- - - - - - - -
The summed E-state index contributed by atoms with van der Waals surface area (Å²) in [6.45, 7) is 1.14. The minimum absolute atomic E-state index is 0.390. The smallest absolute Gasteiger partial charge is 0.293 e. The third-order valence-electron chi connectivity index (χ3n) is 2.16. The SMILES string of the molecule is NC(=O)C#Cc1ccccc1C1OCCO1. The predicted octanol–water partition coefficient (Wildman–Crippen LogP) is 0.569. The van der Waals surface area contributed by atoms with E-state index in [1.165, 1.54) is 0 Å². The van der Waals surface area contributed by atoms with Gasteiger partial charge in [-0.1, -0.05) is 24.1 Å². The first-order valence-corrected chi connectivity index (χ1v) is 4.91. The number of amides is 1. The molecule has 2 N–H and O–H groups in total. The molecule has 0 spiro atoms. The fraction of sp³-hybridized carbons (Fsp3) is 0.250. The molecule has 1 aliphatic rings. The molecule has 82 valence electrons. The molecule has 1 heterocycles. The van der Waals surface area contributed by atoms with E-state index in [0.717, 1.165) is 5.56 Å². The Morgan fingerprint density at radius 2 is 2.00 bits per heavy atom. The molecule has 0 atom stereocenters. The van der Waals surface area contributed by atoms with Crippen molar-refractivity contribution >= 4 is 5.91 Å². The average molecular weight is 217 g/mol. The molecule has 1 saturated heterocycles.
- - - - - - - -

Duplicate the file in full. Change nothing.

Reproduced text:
The summed E-state index contributed by atoms with van der Waals surface area (Å²) in [6.45, 7) is 1.14. The minimum absolute atomic E-state index is 0.390. The smallest absolute Gasteiger partial charge is 0.293 e. The third-order valence-electron chi connectivity index (χ3n) is 2.16. The SMILES string of the molecule is NC(=O)C#Cc1ccccc1C1OCCO1. The predicted octanol–water partition coefficient (Wildman–Crippen LogP) is 0.569. The van der Waals surface area contributed by atoms with E-state index in [1.165, 1.54) is 0 Å². The van der Waals surface area contributed by atoms with Gasteiger partial charge in [-0.1, -0.05) is 24.1 Å². The first-order valence-corrected chi connectivity index (χ1v) is 4.91. The number of amides is 1. The molecule has 2 N–H and O–H groups in total. The molecule has 0 spiro atoms. The fraction of sp³-hybridized carbons (Fsp3) is 0.250. The molecule has 1 aliphatic rings. The molecule has 82 valence electrons. The molecule has 1 heterocycles. The van der Waals surface area contributed by atoms with E-state index in [0.717, 1.165) is 5.56 Å². The Morgan fingerprint density at radius 2 is 2.00 bits per heavy atom. The molecule has 0 atom stereocenters. The van der Waals surface area contributed by atoms with Crippen molar-refractivity contribution >= 4 is 5.91 Å². The average molecular weight is 217 g/mol. The molecule has 1 saturated heterocycles.